Pretoria: 28 January 2022
The salvage of a vessel with unstable chemical cargo, the bulk carrier NS Qingdao; off South Africa’s west coast, is reaching a critical final stage, according to the South African Maritime Safety Authority (SAMSA)
This is contained in a statement issued by SAMSA in Pretora on Friday morning. In the statement the agency says the volatility of the chemical cargo – inclusive of an out of control fire in a cargo hold – is being successfully contained so far, this following the off-loading and dumping of some of the cargo at sea recently.
As a result, the 190×32 meters, Marshall Islands flagged bulk carrier is being brought into the port of Saldanha Bay for further offloading and final disposal of the rest of the cargo at an inland hazardous waste management site located at Visserhok.
According to a Western Cape government website, the site is “one of three operational (Cape Town) landfill sites… located close to Table View and exists for the disposal of general and low to medium hazardous waste which cannot be reused or recycled.”
In Pretoria on Friday, SAMSA said due to this latest development, “the emergency (of the cargo vessel situation) has now been downscaled from a ‘severe maritime emergency’ to a salvage operation that can be safely managed in port.”
According to SAMSA, the bulk carrier, is drifting currently off the port of Saldanha Bay, waiting for a berth.
Said SAMSA in the statement: “The bulk carrier, NS Qingdao, will be brought into the port of Saldanha Bay after the chemical decomposition and fire in cargo hold No.3 was brought under control. The emergency has now been downscaled from a Severe Maritime Emergency to a salvage operation that can be safely managed in port. The vessel is drifting off the port of Saldanha Bay, waiting for a berth.
“This decision was taken by the competent authorities after DFFE and SAMSA representatives conducted a vessel inspection offshore to determine whether it was safe to do so and reviewing reports from the chemical and fire specialists onboard.
“Transnet National Port Authority will provide a berth for the vessel and is comfortable that it safe for the vessel to enter the port.”
“The Joint Operations Committee (JOC) comprises of National, Provincial government officials and includes local municipal representatives. The JOC members have been actively involved in managing this maritime emergency since the vessel was evacuated from the port of Durban.
“Salvage experts have been working around the clock to contain and extinguish the fire onboard the vessel for the past three (3) months. Attempts to extinguish the fire by discharging the reactive cargo via skips offshore and dispose of the cargo at the High Hazardous Vissershok waste management site was hampered by the location of the affected cargo within the cargo hold.
“The vessel was escorted offshore by an Emergency Towing Vessel in early December after the fire unexpectedly re-ignited, causing a large volume of toxic fumes to be released and enter the engine room resulting in the evacuation of the engine room.
“Due to the fast deteriorating conditions onboard and to save the ship and people onboard, the JOC decided to conduct an emergency dump of the absolute bare minimum of reactive cargo 250km offshore in 3000m of water in order to bring the situation under control as fast as possible.
“The DFFE issued an emergency permit as prescribed by Chapter 8, Section 71 (1) (a), of the National Environmental Management: Integrated Coastal Management Act, 2008 (Act No. 24 of 2008) and the Dumping at Sea Regulations, after consulting with the Oceans and Coasts research branch, Group of Experts on the Scientific Aspects of Marine Environmental Protection (GESAMP) and International Maritime Organisation (IMO).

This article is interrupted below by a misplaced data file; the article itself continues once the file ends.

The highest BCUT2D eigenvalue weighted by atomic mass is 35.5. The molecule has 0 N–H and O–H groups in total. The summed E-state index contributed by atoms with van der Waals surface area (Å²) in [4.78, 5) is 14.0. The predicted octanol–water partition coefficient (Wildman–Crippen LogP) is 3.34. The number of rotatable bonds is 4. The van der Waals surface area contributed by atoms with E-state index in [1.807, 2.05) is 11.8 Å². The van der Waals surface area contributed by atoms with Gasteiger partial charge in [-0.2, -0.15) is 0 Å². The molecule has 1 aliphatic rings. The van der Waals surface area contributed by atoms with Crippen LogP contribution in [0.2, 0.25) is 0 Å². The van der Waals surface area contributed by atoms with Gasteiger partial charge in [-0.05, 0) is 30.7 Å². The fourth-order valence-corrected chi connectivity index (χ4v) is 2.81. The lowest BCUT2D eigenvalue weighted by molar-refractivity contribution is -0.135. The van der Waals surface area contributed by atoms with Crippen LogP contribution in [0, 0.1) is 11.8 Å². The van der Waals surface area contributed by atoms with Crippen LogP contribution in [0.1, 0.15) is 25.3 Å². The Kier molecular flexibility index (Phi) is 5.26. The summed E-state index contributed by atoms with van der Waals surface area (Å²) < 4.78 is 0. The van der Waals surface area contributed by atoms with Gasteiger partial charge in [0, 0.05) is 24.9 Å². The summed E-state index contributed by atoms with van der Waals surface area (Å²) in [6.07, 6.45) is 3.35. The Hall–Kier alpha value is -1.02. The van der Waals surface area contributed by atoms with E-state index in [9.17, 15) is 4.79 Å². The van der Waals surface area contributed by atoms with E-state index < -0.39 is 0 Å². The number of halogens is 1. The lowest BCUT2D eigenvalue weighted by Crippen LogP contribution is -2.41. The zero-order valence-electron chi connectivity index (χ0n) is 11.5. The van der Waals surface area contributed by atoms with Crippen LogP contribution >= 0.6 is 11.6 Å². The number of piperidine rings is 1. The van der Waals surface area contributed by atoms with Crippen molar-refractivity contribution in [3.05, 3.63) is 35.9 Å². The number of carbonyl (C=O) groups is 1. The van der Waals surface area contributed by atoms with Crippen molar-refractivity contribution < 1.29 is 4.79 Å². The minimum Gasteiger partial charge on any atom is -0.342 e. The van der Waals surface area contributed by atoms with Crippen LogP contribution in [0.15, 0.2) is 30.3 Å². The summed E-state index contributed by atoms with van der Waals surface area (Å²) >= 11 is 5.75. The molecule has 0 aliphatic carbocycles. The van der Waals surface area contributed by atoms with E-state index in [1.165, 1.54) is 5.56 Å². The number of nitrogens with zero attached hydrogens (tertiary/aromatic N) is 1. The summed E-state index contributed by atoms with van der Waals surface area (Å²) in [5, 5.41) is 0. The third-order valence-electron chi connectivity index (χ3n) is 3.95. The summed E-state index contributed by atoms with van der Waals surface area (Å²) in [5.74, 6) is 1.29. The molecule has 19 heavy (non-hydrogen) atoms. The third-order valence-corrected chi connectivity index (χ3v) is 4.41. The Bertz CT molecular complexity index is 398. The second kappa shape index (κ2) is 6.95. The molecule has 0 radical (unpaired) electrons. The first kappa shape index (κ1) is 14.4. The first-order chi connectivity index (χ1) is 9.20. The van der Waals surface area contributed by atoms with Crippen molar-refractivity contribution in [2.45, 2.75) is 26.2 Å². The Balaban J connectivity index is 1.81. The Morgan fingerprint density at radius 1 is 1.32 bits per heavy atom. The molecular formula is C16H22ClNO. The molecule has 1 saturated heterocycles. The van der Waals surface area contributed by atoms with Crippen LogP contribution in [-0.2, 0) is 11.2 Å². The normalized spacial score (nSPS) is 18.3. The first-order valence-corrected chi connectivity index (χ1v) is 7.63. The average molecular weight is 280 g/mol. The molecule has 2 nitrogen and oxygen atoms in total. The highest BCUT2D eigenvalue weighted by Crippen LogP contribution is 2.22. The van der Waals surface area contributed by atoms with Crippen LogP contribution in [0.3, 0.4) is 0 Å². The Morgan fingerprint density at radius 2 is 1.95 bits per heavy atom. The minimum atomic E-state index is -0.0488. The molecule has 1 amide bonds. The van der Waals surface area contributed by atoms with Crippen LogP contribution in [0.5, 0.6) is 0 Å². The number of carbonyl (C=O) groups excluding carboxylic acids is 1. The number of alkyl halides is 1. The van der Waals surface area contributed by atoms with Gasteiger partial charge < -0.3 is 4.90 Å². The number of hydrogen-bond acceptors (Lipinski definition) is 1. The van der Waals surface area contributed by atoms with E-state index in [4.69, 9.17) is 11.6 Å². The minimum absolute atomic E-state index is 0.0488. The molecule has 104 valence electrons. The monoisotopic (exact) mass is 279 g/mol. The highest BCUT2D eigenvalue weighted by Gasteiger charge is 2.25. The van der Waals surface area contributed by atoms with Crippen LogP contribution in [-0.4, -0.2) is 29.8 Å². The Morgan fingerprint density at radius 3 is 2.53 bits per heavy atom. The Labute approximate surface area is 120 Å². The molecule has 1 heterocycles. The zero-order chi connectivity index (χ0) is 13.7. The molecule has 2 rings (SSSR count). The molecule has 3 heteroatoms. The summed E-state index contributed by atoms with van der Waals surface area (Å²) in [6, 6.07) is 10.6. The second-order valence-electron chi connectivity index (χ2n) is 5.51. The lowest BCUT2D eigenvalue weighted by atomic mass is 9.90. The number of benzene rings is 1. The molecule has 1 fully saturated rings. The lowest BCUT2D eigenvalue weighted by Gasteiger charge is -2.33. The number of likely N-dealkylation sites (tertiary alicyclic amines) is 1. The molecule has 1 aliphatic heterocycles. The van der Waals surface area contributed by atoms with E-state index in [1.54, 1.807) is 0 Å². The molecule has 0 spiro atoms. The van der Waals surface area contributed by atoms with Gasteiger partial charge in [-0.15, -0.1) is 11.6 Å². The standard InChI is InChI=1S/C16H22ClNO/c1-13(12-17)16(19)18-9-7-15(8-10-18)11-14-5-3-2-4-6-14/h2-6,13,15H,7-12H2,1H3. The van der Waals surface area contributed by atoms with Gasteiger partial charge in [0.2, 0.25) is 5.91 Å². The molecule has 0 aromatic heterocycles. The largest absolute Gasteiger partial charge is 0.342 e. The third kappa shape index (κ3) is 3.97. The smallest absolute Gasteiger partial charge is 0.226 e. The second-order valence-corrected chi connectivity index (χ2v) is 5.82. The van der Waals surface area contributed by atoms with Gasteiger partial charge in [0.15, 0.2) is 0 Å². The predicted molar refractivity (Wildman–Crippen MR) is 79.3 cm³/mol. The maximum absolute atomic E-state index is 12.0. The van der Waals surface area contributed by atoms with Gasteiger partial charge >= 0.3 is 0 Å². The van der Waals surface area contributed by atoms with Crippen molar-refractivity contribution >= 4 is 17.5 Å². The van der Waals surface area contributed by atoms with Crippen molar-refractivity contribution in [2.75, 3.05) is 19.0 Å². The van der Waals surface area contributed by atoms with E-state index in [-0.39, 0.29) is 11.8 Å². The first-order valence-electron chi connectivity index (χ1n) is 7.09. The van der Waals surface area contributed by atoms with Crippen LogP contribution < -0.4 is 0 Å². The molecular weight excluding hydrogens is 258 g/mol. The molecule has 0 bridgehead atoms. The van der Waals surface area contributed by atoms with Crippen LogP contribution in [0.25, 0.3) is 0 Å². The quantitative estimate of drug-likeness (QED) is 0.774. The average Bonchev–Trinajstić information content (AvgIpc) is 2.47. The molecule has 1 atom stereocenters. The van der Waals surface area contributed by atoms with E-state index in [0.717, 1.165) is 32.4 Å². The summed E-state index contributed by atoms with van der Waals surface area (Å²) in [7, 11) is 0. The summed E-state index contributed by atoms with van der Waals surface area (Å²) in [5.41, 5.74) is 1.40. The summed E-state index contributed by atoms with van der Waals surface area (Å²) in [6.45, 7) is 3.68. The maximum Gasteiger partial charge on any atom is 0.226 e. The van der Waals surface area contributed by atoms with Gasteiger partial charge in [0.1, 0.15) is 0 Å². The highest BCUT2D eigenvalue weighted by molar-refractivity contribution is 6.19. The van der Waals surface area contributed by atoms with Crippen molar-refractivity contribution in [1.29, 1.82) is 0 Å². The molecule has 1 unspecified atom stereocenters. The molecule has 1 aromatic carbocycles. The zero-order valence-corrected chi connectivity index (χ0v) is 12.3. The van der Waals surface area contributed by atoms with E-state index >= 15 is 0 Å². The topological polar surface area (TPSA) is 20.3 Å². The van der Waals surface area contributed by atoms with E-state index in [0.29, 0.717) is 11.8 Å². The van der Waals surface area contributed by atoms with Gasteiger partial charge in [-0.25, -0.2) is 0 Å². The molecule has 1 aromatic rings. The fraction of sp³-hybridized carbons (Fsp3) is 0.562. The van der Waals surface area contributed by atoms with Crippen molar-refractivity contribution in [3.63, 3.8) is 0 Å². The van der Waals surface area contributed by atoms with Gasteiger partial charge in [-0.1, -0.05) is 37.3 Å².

“GESAMP is a group of independent scientific experts that provides advice to the UN system on scientific aspects of marine environmental protection and consists out of up to 20 experts, over 500 scientists from at least 50 countries. This organisation provides authoritative, independent, interdisciplinary scientific advice to organisations and governments to support the protection and sustainable use of the marine environment.
“The GESAMP mechanism functions under the auspices of ten UN Organizations, all with substantial maritime and ocean interests and potentially overlapping responsibilities.
“Approximately 1300T of cargo was dumped offshore which enabled the situation to be brought back under control. The JOC can confirm that the operation was monitored through onboard drones and DFFE satellite imaging and can confirm that no immediate environmental damage was observed.
“The hot cargo cooled rapidly and dissolved very quickly in the ocean. Although no immediate environmental damage was noticed, SAMSA and the DFFE are in discussions with the vessel owner and insurers to arrange a medium to long term environmental monitoring program so that any potential future outfall can be managed responsibly as fast as possible.
“The vessel was anchored off St. Helena Bay for the last two (2) weeks to allow the authorities to monitor the cargo and establish whether it was safe to enter port.
“The affected portion of the chemical cargo will be discharged in port by the Salvors and chemical waste specialists. The chemical waste will be taken to the approved High Hazardous Waste Management site at Vissershok until such time that it is safe for stevedores to manage the cargo discharge operation.
“As an interested state, SAMSA concluded an investigation cooperation agreement with the Marshall Islands Maritime Authorities. The cause of the incident is still under investigation and a chemical analysis of the cargo will be completed while the vessel is in port to determine the underlying casual factors for the fire and whether the vessel had any undeclared cargo in the hold.
“The vessel owner, master and P&I Club is cooperating with the Authorities, ” read the SAMSA statement.